Living Fully Present

Remember the Sabbath day by keeping it holy. Six days you shall labor and do all your work, but the seventh day is a Sabbath to the LORD your God. –Exodus 20:8-10

When my kids were young, they had a habit. When they wanted to get my attention, they would keep asking the same question until they believed they had my attention.

My wife once asked me, “Do you know why the kids do that? Because sometimes they have to ask repeatedly in order to bring you back from wherever you are – to be fully here and not somewhere else.”

Ever been there? Ever been physically in one place, but your mind is somewhere else? It’s as if your mind is working overtime on something elsewhere, somewhere supposedly “important.”

I think God knows that we are wired this way. In fact, I believe that this is exactly the reason God commanded His people to remember and celebrate the Sabbath, keeping it as a central part of the sacred rhythm of life.

In Jewish thinking, the Sabbath was a gift, not a burden. It was a gift of God; a reminder that our lives are not defined by what we do, or what we produce, but rather who we are and who we are becoming. The Sabbath was a 24-hour period set aside where nothing is urgent, nothing is taking you “somewhere else.” It was a 24-hour period where you lived fully present, fully invested in the here and now, in this moment. It was a day where you did not live in the past, or in the future, but called to live within this breath, and then the next.

You see, this is the reason God commanded His people not to work on the Sabbath. He knows how we are wired. God knows that we often define ourselves by what we accomplish. Yet the Sabbath was a gift that reminded His people that they are not valued for what they produce, they are not worthy because of a title. On the Sabbath, all were equal. Accomplishment was prohibited. The only thing that mattered was being reminded that your worth comes from God, that you are His. Central to the day was unplugging from the rhythm of the other six days, and finding a day where one could be fully connected with the Creator.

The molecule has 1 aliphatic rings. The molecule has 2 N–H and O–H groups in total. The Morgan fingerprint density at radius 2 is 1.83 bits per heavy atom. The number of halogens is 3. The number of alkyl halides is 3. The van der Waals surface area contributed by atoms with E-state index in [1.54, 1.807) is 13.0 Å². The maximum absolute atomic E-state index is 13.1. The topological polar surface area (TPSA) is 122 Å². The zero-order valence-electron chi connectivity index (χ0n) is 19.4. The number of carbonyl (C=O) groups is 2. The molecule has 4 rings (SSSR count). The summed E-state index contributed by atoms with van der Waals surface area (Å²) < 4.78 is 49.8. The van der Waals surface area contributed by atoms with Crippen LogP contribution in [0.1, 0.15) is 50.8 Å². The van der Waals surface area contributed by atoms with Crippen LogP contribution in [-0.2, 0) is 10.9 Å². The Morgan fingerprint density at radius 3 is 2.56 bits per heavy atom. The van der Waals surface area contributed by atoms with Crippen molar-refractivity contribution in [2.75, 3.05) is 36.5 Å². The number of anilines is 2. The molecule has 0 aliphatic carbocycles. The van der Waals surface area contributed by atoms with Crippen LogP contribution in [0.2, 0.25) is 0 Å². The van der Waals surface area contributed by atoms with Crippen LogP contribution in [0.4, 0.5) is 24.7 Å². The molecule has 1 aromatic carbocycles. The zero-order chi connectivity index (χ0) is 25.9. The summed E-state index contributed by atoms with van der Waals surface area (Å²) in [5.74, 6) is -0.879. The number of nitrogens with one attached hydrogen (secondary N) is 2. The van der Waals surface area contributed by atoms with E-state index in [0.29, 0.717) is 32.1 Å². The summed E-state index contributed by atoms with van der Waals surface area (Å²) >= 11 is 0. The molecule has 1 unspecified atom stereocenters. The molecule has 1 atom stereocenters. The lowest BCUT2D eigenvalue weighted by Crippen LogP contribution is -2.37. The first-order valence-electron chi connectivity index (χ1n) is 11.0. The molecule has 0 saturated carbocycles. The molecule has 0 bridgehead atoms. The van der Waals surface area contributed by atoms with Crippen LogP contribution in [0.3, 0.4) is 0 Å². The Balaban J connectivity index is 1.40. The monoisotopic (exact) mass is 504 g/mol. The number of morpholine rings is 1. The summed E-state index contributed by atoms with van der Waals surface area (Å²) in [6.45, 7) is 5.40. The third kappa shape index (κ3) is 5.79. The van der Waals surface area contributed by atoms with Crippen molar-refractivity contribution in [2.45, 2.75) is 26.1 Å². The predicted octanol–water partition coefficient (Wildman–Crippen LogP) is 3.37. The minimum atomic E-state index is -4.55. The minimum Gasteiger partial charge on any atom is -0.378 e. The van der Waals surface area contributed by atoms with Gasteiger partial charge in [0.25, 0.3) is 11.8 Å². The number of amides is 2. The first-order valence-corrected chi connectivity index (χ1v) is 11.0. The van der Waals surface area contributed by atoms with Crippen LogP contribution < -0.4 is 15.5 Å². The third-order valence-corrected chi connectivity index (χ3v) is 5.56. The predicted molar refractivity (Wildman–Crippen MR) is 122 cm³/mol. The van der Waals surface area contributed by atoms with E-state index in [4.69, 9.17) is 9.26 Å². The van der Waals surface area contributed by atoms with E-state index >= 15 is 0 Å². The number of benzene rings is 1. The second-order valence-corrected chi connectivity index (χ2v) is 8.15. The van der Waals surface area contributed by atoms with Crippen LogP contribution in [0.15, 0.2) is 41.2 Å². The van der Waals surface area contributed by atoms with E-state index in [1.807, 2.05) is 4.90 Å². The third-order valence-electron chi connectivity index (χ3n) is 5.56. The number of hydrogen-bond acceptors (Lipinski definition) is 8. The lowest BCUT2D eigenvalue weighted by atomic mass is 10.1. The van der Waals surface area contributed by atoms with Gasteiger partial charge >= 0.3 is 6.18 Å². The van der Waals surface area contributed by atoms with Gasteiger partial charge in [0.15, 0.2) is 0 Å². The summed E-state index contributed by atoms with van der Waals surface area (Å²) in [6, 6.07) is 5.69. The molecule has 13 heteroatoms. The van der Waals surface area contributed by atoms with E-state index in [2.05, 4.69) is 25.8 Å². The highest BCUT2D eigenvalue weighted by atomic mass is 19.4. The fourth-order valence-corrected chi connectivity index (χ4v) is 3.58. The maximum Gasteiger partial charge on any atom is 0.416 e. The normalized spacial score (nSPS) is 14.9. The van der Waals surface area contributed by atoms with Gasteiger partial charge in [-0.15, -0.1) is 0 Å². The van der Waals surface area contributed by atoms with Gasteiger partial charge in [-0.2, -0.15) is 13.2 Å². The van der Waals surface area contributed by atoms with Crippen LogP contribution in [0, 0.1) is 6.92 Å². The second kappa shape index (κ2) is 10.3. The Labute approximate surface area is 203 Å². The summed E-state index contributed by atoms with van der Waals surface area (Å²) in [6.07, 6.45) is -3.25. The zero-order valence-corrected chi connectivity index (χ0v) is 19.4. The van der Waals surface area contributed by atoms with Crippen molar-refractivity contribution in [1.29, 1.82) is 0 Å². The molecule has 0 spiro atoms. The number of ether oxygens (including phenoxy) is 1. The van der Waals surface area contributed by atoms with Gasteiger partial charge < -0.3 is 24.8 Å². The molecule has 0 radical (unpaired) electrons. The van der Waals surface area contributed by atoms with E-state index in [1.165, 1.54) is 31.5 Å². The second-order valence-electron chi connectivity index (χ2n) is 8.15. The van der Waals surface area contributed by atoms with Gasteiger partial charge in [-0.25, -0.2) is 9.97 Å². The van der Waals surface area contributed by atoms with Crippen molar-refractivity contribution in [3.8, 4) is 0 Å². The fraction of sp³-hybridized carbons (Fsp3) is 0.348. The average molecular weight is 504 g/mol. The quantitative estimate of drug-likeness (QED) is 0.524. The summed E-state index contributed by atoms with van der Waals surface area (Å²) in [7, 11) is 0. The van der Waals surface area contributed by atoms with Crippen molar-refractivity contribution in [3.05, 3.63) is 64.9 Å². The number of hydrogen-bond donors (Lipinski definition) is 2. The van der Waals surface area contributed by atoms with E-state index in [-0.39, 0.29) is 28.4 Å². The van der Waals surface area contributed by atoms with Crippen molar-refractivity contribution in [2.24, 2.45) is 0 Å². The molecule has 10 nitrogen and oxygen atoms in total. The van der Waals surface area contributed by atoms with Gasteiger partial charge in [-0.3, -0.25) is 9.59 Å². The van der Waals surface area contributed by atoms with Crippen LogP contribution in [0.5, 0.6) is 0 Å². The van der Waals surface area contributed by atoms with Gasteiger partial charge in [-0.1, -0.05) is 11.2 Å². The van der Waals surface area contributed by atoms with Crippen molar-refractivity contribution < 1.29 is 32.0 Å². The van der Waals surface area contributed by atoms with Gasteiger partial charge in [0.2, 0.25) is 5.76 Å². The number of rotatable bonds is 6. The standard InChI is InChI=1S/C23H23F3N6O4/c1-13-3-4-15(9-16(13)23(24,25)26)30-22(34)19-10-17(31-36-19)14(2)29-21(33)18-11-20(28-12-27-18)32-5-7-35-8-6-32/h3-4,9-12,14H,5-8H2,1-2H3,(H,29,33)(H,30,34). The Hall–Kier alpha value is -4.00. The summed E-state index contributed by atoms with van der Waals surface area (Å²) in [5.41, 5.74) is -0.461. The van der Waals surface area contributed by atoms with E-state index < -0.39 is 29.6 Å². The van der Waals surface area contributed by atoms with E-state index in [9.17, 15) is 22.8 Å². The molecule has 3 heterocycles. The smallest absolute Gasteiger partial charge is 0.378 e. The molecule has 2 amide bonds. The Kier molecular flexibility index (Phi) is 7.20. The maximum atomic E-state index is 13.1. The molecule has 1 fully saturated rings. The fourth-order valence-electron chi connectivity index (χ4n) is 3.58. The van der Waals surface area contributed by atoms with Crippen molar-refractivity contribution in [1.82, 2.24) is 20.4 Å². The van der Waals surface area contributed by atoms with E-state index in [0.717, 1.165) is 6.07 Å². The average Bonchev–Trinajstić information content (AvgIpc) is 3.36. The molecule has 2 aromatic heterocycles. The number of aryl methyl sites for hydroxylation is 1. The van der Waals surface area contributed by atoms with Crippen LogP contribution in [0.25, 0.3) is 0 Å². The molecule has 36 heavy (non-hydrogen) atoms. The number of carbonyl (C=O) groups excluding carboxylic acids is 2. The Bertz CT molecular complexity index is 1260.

This was the nature of the Sabbath. Gift, not burden.

Which leads us to all sorts of questions, does it not? Where do you find your worth? Is the rhythm of your life sustainable? Is it life-giving or life-draining?

You see… Sabbath is not a luxury. It is not a burden, something that gets in the way of “life.” Sabbath is a sacred, life-giving rhythm. It is essential to creation, to re-creation. It is a sacred space to be entered into…a space where we slow down, reflect, and remember. It is a place where we can breathe. Be. Still. Celebrate. Connect. Unplug. Refresh. Restore. Live fully present.

What kind of changes do you need to make to truly live Sabbath rhythm?

Genesis 1:31-2:3; Exodus 20:8-11; 24:12; 31:17

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Mike DeVries

Mike DeVries is a husband, father and a veteran pastor and youth pastor. He is an adjunct professor at Azusa Pacific University in the School of Theology.

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